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TIG welding cold rolled steel problem

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  • TIG welding cold rolled steel problem

    I am TIG welding cold roll 1/8" plate in a T joint configuration. For some reason when i weld cold rolled i can only get a nice weld on one side. The other side of the plate gets little scales and its impossible to weld even after i steel brush it. how do i avoid this?

  • #2
    Back it up with another piece of metal to keep the air away as much as possible.
    Nothing welded, Nothing gained

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    • #3
      Wire brushing will not remove scale. All it does is polish it.

      For tig welding, you need to "grind" the scale off with a grinding wheel or flap disk.
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      • #4
        it is cold rolled steel so there is no scale until AFTER i weld one side. what causes the scaling? does the heat just bring crap in the metal to the surface? i will try grinding or sand flap.

        how does placing a plate of steel behind the weld side prevent scaling?


        • #5
          You are creating the scale from the heat. This is why hot rolled steel has scale. It is the reaction from oxygen on hot steel. Adding a plate behind it will act as a heat sink to keep the steel cooler. Although, I think you are welding too hot and / or too slow to be creating scale on 1/8 tee joint.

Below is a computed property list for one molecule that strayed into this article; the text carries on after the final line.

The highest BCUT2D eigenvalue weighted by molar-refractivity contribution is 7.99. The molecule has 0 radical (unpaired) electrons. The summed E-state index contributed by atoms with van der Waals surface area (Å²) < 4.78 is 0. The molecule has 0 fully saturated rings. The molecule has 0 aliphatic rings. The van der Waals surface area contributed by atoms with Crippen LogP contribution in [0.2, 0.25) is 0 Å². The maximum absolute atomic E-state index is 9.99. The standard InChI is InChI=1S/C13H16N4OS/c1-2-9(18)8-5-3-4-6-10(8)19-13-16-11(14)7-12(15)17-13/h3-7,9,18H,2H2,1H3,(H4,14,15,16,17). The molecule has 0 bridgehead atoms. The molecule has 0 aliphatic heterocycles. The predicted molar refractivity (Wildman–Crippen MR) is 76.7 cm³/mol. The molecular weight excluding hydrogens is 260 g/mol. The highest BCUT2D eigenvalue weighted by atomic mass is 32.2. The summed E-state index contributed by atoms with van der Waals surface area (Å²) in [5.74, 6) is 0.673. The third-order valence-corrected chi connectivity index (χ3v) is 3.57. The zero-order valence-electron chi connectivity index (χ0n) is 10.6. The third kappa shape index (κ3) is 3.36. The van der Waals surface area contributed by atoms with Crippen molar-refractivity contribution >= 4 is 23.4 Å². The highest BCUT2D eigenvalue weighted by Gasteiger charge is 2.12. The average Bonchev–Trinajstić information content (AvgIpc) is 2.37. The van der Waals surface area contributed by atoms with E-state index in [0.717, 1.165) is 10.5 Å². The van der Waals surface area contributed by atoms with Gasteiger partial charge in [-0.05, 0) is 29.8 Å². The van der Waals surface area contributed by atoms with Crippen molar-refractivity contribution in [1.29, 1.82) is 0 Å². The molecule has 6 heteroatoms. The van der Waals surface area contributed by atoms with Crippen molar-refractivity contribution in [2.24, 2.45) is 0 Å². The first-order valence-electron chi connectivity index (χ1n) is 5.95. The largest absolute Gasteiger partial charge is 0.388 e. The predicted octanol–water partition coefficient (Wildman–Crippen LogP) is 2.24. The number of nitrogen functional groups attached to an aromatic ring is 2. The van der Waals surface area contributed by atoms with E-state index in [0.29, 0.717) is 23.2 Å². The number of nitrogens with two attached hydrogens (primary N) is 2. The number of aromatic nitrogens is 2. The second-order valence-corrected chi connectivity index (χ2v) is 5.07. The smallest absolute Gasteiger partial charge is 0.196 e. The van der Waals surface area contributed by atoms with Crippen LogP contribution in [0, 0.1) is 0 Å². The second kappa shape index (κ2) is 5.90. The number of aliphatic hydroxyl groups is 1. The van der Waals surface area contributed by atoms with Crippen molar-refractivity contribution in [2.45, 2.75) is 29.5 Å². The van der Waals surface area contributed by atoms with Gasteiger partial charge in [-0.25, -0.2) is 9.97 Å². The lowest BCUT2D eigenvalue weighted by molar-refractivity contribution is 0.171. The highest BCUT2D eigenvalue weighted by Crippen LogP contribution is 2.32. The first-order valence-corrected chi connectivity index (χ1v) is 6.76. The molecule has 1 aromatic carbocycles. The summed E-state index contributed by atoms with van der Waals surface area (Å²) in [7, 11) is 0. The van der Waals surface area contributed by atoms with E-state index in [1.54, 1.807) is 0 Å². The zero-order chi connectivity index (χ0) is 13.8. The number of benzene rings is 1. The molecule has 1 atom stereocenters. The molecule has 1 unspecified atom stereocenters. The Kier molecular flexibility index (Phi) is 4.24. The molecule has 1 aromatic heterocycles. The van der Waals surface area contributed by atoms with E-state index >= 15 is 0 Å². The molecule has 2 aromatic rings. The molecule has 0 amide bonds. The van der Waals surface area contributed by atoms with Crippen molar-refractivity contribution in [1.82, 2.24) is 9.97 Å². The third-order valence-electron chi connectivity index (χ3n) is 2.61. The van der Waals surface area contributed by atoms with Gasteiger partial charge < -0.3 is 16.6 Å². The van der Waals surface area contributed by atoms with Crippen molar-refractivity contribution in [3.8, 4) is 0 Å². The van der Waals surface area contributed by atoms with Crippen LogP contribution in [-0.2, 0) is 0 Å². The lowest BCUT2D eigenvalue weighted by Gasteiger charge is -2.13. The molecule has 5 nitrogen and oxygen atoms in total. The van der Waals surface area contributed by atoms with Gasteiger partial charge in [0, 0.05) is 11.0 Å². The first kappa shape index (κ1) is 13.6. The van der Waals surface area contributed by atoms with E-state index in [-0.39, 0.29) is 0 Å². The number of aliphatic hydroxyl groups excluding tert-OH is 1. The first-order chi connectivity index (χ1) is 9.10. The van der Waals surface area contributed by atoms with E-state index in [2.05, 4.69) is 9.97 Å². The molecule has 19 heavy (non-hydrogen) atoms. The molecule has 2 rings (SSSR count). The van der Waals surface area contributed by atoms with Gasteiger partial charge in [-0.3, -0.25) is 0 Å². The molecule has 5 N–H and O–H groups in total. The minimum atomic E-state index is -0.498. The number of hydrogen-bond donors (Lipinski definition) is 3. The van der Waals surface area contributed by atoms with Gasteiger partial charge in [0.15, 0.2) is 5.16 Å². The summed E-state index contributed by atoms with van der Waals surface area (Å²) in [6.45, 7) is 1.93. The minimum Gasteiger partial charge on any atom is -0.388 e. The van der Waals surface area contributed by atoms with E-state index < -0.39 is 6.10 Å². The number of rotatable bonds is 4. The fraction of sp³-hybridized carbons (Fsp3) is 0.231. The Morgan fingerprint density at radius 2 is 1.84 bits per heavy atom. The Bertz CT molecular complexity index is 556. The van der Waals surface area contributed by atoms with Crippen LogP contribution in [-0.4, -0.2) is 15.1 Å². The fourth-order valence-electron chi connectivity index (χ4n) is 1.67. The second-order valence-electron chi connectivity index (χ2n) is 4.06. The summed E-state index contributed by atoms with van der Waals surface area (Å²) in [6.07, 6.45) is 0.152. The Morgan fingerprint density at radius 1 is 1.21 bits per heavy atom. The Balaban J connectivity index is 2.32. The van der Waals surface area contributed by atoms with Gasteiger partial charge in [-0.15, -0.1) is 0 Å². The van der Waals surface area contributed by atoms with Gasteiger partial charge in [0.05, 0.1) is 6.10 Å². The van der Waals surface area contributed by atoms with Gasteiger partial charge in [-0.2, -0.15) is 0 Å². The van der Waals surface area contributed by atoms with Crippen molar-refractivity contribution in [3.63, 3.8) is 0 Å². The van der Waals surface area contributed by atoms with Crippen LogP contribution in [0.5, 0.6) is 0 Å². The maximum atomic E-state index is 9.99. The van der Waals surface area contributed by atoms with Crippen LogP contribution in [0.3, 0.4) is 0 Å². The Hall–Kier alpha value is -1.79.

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          • #6
            As the other members stated, a reaction with the O2 in air causes that scaling. It is called sugering on stainless, that is why they have to backgas/purge with inert gas on stainless,titanium,nickle alloys, ect.
            There is a product called Solarflux, been around since WWII, developed for welding stainless exhaust manifolds for the Navy, was a top secret during the war. That would solve your problem, comes as a powder, you mix with methanol as much as you need, and paint on, the stuff brushes off except where high heat is and that will turn to a glass slag, it can be knocked off easy with a wire brush or Scotchbrite pad on grinder. Pricey, but can solve major problems while welding on objects that are difficult to purge/backgas. It goes a long way and can be rejuvenated if you let the methanol evaporate.

            Hope this helps, Paul ,
            Last edited by paulrbrown; 11-09-2011, 08:44 AM.
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            • #7
              Not a professinal by any standards but i do believe your welding too hot or too slow as mentioned.


              • #8
                Thanks for everyones response. I understand the heat issue but i feel if i welded any cooler i wouldn't be getting good penetration. i will try to get a picture of the welds but they dont appear to be too hot. The welds are fairly shiny. Placing a heat sink on the other side is a good idea.


                • #9
                  another trick:aluminum is a even better heat sink than steel and copper is even better........use angle for putting under your corner seams and it will act as a stop shelf and will not stick to the piece being welded....hope this makes sense....Paul
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